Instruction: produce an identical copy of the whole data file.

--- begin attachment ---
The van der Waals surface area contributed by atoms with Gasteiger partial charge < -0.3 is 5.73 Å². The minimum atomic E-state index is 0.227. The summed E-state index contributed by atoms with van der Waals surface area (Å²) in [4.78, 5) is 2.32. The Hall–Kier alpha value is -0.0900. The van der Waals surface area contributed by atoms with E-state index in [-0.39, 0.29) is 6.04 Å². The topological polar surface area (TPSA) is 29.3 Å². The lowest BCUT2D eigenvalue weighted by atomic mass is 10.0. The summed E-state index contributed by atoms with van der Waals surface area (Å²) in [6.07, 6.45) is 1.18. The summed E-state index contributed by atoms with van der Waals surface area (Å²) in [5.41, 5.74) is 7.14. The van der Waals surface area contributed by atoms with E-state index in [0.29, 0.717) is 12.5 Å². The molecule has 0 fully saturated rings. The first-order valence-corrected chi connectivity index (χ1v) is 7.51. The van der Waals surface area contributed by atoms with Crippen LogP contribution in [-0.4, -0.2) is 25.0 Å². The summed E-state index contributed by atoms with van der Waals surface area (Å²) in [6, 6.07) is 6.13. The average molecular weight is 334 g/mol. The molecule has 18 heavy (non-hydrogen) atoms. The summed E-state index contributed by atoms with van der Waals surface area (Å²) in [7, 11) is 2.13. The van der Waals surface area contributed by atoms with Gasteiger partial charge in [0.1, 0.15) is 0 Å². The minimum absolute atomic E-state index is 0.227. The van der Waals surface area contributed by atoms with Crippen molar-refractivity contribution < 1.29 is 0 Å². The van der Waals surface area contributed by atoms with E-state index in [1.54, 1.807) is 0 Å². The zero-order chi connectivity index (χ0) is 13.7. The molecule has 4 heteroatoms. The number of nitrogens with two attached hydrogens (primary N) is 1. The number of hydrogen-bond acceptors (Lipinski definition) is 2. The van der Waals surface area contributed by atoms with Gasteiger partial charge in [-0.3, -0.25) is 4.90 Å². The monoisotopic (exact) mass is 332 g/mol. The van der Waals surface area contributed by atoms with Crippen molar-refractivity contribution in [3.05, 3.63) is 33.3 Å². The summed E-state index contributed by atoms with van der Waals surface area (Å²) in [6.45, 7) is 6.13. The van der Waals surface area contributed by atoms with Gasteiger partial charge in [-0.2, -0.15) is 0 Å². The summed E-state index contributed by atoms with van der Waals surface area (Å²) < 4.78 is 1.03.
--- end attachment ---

The van der Waals surface area contributed by atoms with Gasteiger partial charge < -0.3 is 5.73 Å². The minimum atomic E-state index is 0.227. The summed E-state index contributed by atoms with van der Waals surface area (Å²) in [4.78, 5) is 2.32. The Hall–Kier alpha value is -0.0900. The van der Waals surface area contributed by atoms with E-state index in [-0.39, 0.29) is 6.04 Å². The topological polar surface area (TPSA) is 29.3 Å². The lowest BCUT2D eigenvalue weighted by atomic mass is 10.0. The summed E-state index contributed by atoms with van der Waals surface area (Å²) in [6.07, 6.45) is 1.18. The summed E-state index contributed by atoms with van der Waals surface area (Å²) in [5.41, 5.74) is 7.14. The van der Waals surface area contributed by atoms with E-state index in [0.29, 0.717) is 12.5 Å². The molecule has 0 fully saturated rings. The first-order valence-corrected chi connectivity index (χ1v) is 7.51. The van der Waals surface area contributed by atoms with Crippen LogP contribution in [-0.4, -0.2) is 25.0 Å². The summed E-state index contributed by atoms with van der Waals surface area (Å²) in [6, 6.07) is 6.13. The average molecular weight is 334 g/mol. The molecule has 18 heavy (non-hydrogen) atoms. The summed E-state index contributed by atoms with van der Waals surface area (Å²) in [7, 11) is 2.13. The van der Waals surface area contributed by atoms with Gasteiger partial charge in [0.1, 0.15) is 0 Å². The minimum absolute atomic E-state index is 0.227. The van der Waals surface area contributed by atoms with Crippen molar-refractivity contribution < 1.29 is 0 Å². The van der Waals surface area contributed by atoms with E-state index in [1.54, 1.807) is 0 Å². The zero-order chi connectivity index (χ0) is 13.7. The molecule has 4 heteroatoms. The number of nitrogens with two attached hydrogens (primary N) is 1. The number of hydrogen-bond acceptors (Lipinski definition) is 2. The van der Waals surface area contributed by atoms with Gasteiger partial charge in [-0.3, -0.25) is 4.90 Å². The monoisotopic (exact) mass is 332 g/mol. The van der Waals surface area contributed by atoms with Crippen molar-refractivity contribution in [3.05, 3.63) is 33.3 Å². The summed E-state index contributed by atoms with van der Waals surface area (Å²) in [6.45, 7) is 6.13. The van der Waals surface area contributed by atoms with Gasteiger partial charge in [-0.2, -0.15) is 0 Å². The summed E-state index contributed by atoms with van der Waals surface area (Å²) < 4.78 is 1.03.